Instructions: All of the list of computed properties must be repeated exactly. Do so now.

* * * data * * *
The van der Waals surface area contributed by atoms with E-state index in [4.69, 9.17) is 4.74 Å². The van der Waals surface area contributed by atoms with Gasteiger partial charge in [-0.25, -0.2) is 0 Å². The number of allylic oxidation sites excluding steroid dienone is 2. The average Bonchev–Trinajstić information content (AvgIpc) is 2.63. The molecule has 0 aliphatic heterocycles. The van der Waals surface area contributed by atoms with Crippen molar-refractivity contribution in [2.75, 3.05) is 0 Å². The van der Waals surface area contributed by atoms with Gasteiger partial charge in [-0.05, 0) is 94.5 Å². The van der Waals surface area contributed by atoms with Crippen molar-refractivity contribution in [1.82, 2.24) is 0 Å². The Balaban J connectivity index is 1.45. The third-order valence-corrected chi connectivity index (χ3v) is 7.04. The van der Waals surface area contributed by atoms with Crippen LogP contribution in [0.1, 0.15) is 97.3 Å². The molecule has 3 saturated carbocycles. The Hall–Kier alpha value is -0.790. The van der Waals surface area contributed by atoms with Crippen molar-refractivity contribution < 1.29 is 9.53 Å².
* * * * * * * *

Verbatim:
The van der Waals surface area contributed by atoms with E-state index in [4.69, 9.17) is 4.74 Å². The van der Waals surface area contributed by atoms with Gasteiger partial charge in [-0.25, -0.2) is 0 Å². The number of allylic oxidation sites excluding steroid dienone is 2. The average Bonchev–Trinajstić information content (AvgIpc) is 2.63. The molecule has 0 aliphatic heterocycles. The van der Waals surface area contributed by atoms with Crippen molar-refractivity contribution in [2.75, 3.05) is 0 Å². The van der Waals surface area contributed by atoms with Gasteiger partial charge in [-0.05, 0) is 94.5 Å². The van der Waals surface area contributed by atoms with Crippen molar-refractivity contribution in [1.82, 2.24) is 0 Å². The Balaban J connectivity index is 1.45. The third-order valence-corrected chi connectivity index (χ3v) is 7.04. The van der Waals surface area contributed by atoms with Crippen LogP contribution in [0.1, 0.15) is 97.3 Å². The molecule has 3 saturated carbocycles. The Hall–Kier alpha value is -0.790. The van der Waals surface area contributed by atoms with Crippen molar-refractivity contribution < 1.29 is 9.53 Å².